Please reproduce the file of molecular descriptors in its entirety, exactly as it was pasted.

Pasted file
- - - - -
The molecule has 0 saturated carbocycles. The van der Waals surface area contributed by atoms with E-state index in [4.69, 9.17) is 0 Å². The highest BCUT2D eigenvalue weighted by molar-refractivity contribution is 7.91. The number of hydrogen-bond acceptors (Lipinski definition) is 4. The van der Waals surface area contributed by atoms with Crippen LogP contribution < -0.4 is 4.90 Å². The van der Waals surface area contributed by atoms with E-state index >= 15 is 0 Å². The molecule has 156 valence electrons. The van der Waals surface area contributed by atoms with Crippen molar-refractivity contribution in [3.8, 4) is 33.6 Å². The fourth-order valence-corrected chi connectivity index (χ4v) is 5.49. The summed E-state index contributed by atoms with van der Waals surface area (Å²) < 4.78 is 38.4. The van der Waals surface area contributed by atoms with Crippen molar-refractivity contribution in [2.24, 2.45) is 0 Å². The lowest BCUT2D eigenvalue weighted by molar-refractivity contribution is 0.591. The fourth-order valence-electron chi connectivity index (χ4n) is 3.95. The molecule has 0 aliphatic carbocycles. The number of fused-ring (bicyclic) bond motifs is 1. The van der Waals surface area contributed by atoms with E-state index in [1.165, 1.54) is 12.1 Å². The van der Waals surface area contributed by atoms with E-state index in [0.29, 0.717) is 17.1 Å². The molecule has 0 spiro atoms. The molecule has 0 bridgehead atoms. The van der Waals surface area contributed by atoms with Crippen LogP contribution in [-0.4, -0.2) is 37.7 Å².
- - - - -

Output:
The molecule has 0 saturated carbocycles. The van der Waals surface area contributed by atoms with E-state index in [4.69, 9.17) is 0 Å². The highest BCUT2D eigenvalue weighted by molar-refractivity contribution is 7.91. The number of hydrogen-bond acceptors (Lipinski definition) is 4. The van der Waals surface area contributed by atoms with Crippen LogP contribution < -0.4 is 4.90 Å². The van der Waals surface area contributed by atoms with E-state index >= 15 is 0 Å². The molecule has 156 valence electrons. The van der Waals surface area contributed by atoms with Crippen molar-refractivity contribution in [3.8, 4) is 33.6 Å². The fourth-order valence-corrected chi connectivity index (χ4v) is 5.49. The summed E-state index contributed by atoms with van der Waals surface area (Å²) < 4.78 is 38.4. The van der Waals surface area contributed by atoms with Crippen molar-refractivity contribution in [2.24, 2.45) is 0 Å². The lowest BCUT2D eigenvalue weighted by molar-refractivity contribution is 0.591. The fourth-order valence-electron chi connectivity index (χ4n) is 3.95. The molecule has 0 aliphatic carbocycles. The number of fused-ring (bicyclic) bond motifs is 1. The van der Waals surface area contributed by atoms with E-state index in [1.165, 1.54) is 12.1 Å². The van der Waals surface area contributed by atoms with E-state index in [0.29, 0.717) is 17.1 Å². The molecule has 0 spiro atoms. The molecule has 0 bridgehead atoms. The van der Waals surface area contributed by atoms with Crippen LogP contribution in [-0.4, -0.2) is 37.7 Å².